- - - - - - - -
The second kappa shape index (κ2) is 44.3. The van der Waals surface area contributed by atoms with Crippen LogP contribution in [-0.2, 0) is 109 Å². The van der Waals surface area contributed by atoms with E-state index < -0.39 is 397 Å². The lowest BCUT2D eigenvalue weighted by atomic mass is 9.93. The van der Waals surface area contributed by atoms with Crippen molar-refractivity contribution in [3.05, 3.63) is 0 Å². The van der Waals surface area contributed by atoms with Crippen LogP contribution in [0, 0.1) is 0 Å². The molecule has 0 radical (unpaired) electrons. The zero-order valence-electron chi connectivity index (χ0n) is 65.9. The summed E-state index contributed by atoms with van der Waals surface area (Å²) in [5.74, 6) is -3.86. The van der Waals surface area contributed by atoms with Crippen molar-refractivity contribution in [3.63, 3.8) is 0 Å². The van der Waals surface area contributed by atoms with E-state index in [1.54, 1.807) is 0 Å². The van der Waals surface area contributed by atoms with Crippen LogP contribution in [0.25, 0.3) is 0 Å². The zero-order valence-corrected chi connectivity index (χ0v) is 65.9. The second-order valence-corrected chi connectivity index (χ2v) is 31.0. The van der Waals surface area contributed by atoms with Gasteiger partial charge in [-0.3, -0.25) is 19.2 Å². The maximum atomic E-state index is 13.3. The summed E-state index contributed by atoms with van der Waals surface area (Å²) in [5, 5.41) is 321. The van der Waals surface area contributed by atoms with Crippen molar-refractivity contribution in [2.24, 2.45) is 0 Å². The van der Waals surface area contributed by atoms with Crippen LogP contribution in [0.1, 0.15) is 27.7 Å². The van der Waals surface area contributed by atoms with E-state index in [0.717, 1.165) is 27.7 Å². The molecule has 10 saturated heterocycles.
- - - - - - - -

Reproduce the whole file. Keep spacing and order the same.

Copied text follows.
The second kappa shape index (κ2) is 44.3. The van der Waals surface area contributed by atoms with Crippen LogP contribution in [-0.2, 0) is 109 Å². The van der Waals surface area contributed by atoms with E-state index < -0.39 is 397 Å². The lowest BCUT2D eigenvalue weighted by atomic mass is 9.93. The van der Waals surface area contributed by atoms with Crippen molar-refractivity contribution in [3.05, 3.63) is 0 Å². The van der Waals surface area contributed by atoms with Crippen LogP contribution in [0, 0.1) is 0 Å². The molecule has 0 radical (unpaired) electrons. The zero-order valence-electron chi connectivity index (χ0n) is 65.9. The summed E-state index contributed by atoms with van der Waals surface area (Å²) in [5.74, 6) is -3.86. The van der Waals surface area contributed by atoms with Crippen molar-refractivity contribution in [3.63, 3.8) is 0 Å². The van der Waals surface area contributed by atoms with E-state index in [1.54, 1.807) is 0 Å². The van der Waals surface area contributed by atoms with Crippen LogP contribution in [0.25, 0.3) is 0 Å². The zero-order valence-corrected chi connectivity index (χ0v) is 65.9. The second-order valence-corrected chi connectivity index (χ2v) is 31.0. The van der Waals surface area contributed by atoms with Gasteiger partial charge in [-0.3, -0.25) is 19.2 Å². The maximum atomic E-state index is 13.3. The summed E-state index contributed by atoms with van der Waals surface area (Å²) in [5, 5.41) is 321. The van der Waals surface area contributed by atoms with Crippen molar-refractivity contribution in [2.24, 2.45) is 0 Å². The van der Waals surface area contributed by atoms with Crippen LogP contribution in [0.1, 0.15) is 27.7 Å². The van der Waals surface area contributed by atoms with E-state index in [0.717, 1.165) is 27.7 Å². The molecule has 10 saturated heterocycles.